ASOS to trial reusable packaging in drive to cut plastics waste

ASOS is one of the world's largest online fashion retailers and saw a 13% year-on-year increase in sales in 2019. Image: ASOS


The move forms part of a new plastics strategy from the company, which today (16 December) revealed that it has joined the Ellen MacArthur Foundation’s New Plastics Economy Global Commitment.

Launched last year, the Commitment binds signatories to creating a “new normal” for plastics packaging by 2025, in response to the Foundation’s prior finding that there could be more plastics in the sea than fish by 2050 without rapid action from corporates and governments.

ASOS has approached this requirement by pledging to eliminate all “unnecessary” or “problematic” plastic packaging items from the business and to ensure that all packaging is 100% recyclable, reusable or compostable. The target for both of these commitments has been set at 2025.

The company noted in these new commitments that while 100% of its packaging is currently recyclable in principle, it is not yet recyclable in practice – due to issues regarding processing and collection infrastructure.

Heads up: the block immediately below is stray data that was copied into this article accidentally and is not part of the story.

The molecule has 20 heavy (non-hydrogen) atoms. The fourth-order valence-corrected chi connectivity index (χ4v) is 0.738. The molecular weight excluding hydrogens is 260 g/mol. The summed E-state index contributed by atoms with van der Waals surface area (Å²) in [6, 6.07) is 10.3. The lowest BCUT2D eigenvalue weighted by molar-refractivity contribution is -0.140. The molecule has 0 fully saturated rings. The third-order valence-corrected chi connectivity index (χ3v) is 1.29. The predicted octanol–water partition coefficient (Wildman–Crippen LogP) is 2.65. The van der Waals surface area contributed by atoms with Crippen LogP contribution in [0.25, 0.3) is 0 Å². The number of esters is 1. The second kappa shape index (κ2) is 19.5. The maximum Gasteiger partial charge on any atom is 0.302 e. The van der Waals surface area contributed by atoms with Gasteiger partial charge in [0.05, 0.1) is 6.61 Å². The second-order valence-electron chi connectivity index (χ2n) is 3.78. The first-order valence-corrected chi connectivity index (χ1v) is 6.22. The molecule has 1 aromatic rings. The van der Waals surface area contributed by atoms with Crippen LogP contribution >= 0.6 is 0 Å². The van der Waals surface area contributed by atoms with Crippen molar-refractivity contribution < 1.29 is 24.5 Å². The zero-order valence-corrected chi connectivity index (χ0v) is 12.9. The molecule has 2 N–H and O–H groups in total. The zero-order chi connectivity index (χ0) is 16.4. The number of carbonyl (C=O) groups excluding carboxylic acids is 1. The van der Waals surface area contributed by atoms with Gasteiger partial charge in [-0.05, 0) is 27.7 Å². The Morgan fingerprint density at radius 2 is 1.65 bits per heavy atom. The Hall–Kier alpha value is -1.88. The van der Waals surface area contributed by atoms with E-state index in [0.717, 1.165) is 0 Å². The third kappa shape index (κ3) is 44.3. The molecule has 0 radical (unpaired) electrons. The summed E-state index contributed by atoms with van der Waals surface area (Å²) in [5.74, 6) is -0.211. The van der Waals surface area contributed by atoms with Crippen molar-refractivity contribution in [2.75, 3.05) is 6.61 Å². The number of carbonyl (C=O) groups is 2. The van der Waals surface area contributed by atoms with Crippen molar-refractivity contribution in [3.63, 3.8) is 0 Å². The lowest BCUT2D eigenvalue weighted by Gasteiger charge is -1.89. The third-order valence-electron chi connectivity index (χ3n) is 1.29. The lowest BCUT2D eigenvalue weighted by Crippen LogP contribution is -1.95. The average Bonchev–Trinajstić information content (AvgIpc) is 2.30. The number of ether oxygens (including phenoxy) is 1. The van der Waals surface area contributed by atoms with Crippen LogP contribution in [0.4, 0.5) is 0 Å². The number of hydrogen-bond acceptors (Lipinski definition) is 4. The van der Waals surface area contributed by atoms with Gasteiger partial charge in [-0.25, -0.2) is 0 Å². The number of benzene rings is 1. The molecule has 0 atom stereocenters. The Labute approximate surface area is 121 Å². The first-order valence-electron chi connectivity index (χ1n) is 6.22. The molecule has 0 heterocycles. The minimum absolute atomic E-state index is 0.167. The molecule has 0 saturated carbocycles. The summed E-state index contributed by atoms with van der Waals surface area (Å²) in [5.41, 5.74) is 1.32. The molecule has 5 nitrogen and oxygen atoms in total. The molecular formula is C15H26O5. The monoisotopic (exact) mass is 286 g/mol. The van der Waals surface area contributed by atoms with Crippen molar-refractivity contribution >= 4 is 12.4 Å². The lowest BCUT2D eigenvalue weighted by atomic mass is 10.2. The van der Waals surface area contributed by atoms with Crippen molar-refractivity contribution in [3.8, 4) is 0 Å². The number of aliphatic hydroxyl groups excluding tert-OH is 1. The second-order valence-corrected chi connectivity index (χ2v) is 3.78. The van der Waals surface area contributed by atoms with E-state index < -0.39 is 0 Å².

Flexible plastic mailing bags are a prime example of this challenge; they are not accepted by all of the UK’s local authorities in kerbside collection and are often considered to be low-value due to their weight and pigment.

“We’ve been working hard to reduce our use of plastic across ASOS, including investing in developing our ASOS mailing bags, which will contain 65% recycled material in the new year and are already 100% recyclable,” ASOS’s responsible sourcing director Simon Platts said.

“However, there’s always more we can do, which is why we’ve become a signatory of the Ellen MacArthur Foundation’s New Plastic Economy Global Commitment.”

Planet-friendly packages

Reusable packaging for online shopping is currently being used by the likes of John Lewis and Partners and Zalando. But, outside of small businesses, the model remains very much in its infancy, with the global fashion sector using 180 million polybags annually.

Balancing the practicalities of such a model with the demands of plastic-focussed consumers will, therefore, doubtless be a challenge for many professionals in the online retail space.

To that end, Adidas, C&A, Kering, PVH Corp and Otto Group have teamed up under a new initiative aimed at developing a “truly circular” solution to plastic mailing bags for garments.

Facilitated by Fashion For Good, the initiative will see these retailers pilot polybags made using recycled content and without the inks and adhesive which make many models hard-to-recycle. Trials of these bags will last for three-to-five months before meetings are set up to develop a roadmap for upscaling the solution.

Sarah George

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